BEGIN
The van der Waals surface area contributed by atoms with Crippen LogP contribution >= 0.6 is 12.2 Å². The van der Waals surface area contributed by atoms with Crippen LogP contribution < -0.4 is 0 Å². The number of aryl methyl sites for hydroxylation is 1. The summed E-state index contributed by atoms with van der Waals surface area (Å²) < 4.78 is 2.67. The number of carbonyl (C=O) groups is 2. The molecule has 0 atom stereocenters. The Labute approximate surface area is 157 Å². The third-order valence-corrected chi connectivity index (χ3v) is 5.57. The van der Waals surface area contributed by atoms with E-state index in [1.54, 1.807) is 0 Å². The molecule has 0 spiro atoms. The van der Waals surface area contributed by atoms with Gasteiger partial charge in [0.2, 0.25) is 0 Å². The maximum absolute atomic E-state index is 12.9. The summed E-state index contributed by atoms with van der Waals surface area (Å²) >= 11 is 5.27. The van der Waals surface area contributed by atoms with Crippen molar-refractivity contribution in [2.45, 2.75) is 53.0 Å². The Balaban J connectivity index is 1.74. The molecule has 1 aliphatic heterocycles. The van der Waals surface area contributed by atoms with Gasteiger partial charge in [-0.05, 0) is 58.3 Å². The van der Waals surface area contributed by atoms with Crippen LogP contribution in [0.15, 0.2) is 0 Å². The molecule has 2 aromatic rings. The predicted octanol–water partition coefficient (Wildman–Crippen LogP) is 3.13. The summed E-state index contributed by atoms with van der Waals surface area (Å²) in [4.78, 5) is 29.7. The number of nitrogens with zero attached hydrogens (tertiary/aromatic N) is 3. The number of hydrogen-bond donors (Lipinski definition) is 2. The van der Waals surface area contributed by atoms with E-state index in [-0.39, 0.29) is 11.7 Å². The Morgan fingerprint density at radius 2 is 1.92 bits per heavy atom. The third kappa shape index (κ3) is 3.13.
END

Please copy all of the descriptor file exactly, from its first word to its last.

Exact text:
The van der Waals surface area contributed by atoms with Crippen LogP contribution >= 0.6 is 12.2 Å². The van der Waals surface area contributed by atoms with Crippen LogP contribution < -0.4 is 0 Å². The number of aryl methyl sites for hydroxylation is 1. The summed E-state index contributed by atoms with van der Waals surface area (Å²) < 4.78 is 2.67. The number of carbonyl (C=O) groups is 2. The molecule has 0 atom stereocenters. The Labute approximate surface area is 157 Å². The third-order valence-corrected chi connectivity index (χ3v) is 5.57. The van der Waals surface area contributed by atoms with E-state index in [1.54, 1.807) is 0 Å². The molecule has 0 spiro atoms. The van der Waals surface area contributed by atoms with Gasteiger partial charge in [0.2, 0.25) is 0 Å². The maximum absolute atomic E-state index is 12.9. The summed E-state index contributed by atoms with van der Waals surface area (Å²) >= 11 is 5.27. The van der Waals surface area contributed by atoms with Crippen molar-refractivity contribution in [2.45, 2.75) is 53.0 Å². The Balaban J connectivity index is 1.74. The molecule has 1 aliphatic heterocycles. The van der Waals surface area contributed by atoms with Gasteiger partial charge in [-0.05, 0) is 58.3 Å². The van der Waals surface area contributed by atoms with Crippen LogP contribution in [0.15, 0.2) is 0 Å². The molecule has 2 aromatic rings. The predicted octanol–water partition coefficient (Wildman–Crippen LogP) is 3.13. The summed E-state index contributed by atoms with van der Waals surface area (Å²) in [4.78, 5) is 29.7. The number of nitrogens with zero attached hydrogens (tertiary/aromatic N) is 3. The number of hydrogen-bond donors (Lipinski definition) is 2. The van der Waals surface area contributed by atoms with E-state index in [-0.39, 0.29) is 11.7 Å². The Morgan fingerprint density at radius 2 is 1.92 bits per heavy atom. The third kappa shape index (κ3) is 3.13.